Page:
I think the promotion and relegation is a huge help to the league. It keeps the season interesting with a lot of games having significant meaning, not just at the top of the table. It helps align the competition at the various levels and makes the vast majority of our games competitive. A few years ago, we also added promotion playoffs to the structure. There are automatic promotion and relegation spots and then additional spots that enter a playoff to see if they will stay in their division or be relegated or promoted. Our website shows the structure of how that works through the coloring of the tables. This has added an additional element of excitement and meaning to the late year games and playoffs.
Are you hoping to grow the league further, or are you comfortable with where you're at?
We would love to grow the league, but only if we are able to do so while maintaining the quality of play and organization. We have done a little bit of that recently with extending toward Providence to the south and Worcester to the west, but our teams have also expressed the desire to keep the games within an hour of Boston when we are considering new teams.
Several teams in different north eastern states have mentioned a desire to compete in a higher level, regional league. Is this something you're aware of, and is there anything you think the BSSL can do to address that?
I think the BSSL has done a phenomenal job of attracting and keeping the best amateur teams in Boston and our teams would compare well with any of the "semi-pro" teams in the area.
Participation in competitions like the USOC and USASA National Cups have been great opportunities for our best teams to extend themselves to a higher level, and the success of those teams has been a great testament to the league. The human desire to reach higher levels will always be present and I'm sure some of our teams or players have some interest in it. But if we can continue to provide a league with an exceptional quality of play without the travel, expenses, and time commitment of regional leagues, I think that's a huge advantage. Quite frankly, I think most of our teams on a weekly basis would rather play across the city and then go to a bar with their teammates than spend the entire day or weekend traveling around the Northeast for a game or two.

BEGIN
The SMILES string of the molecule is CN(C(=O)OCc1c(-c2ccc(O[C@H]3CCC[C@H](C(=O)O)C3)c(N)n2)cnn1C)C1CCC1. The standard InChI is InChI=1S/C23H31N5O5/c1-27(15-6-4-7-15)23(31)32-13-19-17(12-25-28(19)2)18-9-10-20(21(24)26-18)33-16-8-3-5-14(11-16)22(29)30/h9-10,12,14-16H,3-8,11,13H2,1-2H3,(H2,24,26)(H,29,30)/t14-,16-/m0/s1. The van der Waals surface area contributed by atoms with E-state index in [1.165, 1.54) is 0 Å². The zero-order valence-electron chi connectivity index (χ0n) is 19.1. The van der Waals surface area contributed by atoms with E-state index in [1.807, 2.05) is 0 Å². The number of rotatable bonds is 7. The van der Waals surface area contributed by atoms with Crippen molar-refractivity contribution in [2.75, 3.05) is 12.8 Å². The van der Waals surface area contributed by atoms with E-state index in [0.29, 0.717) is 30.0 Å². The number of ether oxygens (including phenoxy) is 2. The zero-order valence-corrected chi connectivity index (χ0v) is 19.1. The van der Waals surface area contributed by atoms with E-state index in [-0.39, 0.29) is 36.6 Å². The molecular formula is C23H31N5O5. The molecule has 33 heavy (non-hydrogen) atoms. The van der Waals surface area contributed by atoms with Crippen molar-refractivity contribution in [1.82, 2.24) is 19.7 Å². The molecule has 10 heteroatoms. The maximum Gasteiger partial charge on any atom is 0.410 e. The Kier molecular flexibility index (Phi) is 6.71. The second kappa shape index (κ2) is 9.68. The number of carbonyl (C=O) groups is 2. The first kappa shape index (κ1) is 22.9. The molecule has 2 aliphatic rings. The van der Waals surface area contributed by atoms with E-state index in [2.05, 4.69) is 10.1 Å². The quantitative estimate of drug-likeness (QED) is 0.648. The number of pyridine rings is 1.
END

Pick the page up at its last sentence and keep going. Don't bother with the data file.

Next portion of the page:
If I'm looking to start a team near Boston, I've got a ton of options now. CSL NE conference, NPSL, PDL, and now UPSL. Why should I join the BSSL?
We've already touched on several of the league's best selling points. BSSL has been around for almost 50 years, so there's a lot of history with the league. Promotion and relegation help us maintain a high level and prevent even the best teams from resting on their laurels. The competition level is really high, as evidenced by the success of some of our league's teams in the Amateur and US Open Cups. PDL is great for college players, but the season is obviously limited for that reason. CSL NE and UPSL are brand new in New England and starting a new team in a new league involves a lot of risk. NPSL is the most stable option, but creating a viable, sustainable team from scratch that can compete with NPSL's regional format is no small task. I think we're very good at doing what we do, and the four biggest advantages we have over other leagues are stability, quality of play, cost, and convenience.
What are two or three things you've learned from success and set back in running the league?
Our league is very "team-centric" in that league fees are very low, but the teams are responsible for finding fields, paying refs, etc. (as opposed to some leagues where you pay a big fee up front but they take care of everything for you). So you have to trust that the managers are going to take their responsibility seriously and do the things that are necessary to keep their teams, and thus the league functioning. We've had a few misses on that front over the years, but by and large we do a good job ensuring that the teams who come in are ready for the commitment. We've also had hits and misses with flexibility. We stick to our bylaws, but there are times when a situation isn't black-and-white (rescheduling games, for example) and we exercise our best judgement, but invariably we can only make so many parties happy. The keys for us are consistency and clear communication.
Is there anything you do at the league level in terms of support that has been really helpful for your teams?
Related to a few items that we've touched on already, we do our best to support teams that enter competitions outside BSSL, for example, by rescheduling league matches that conflict. And we were able to give Southie FC some modest financial support when they advanced to the 2nd Round of the US Open Cup last year and traveled to play Rochester Rhinos of the USL. And within the league, we try to strike the balance between being flexible to help teams as much as possible and enforcing the bylaws that are designed to keep everyone on equal footing.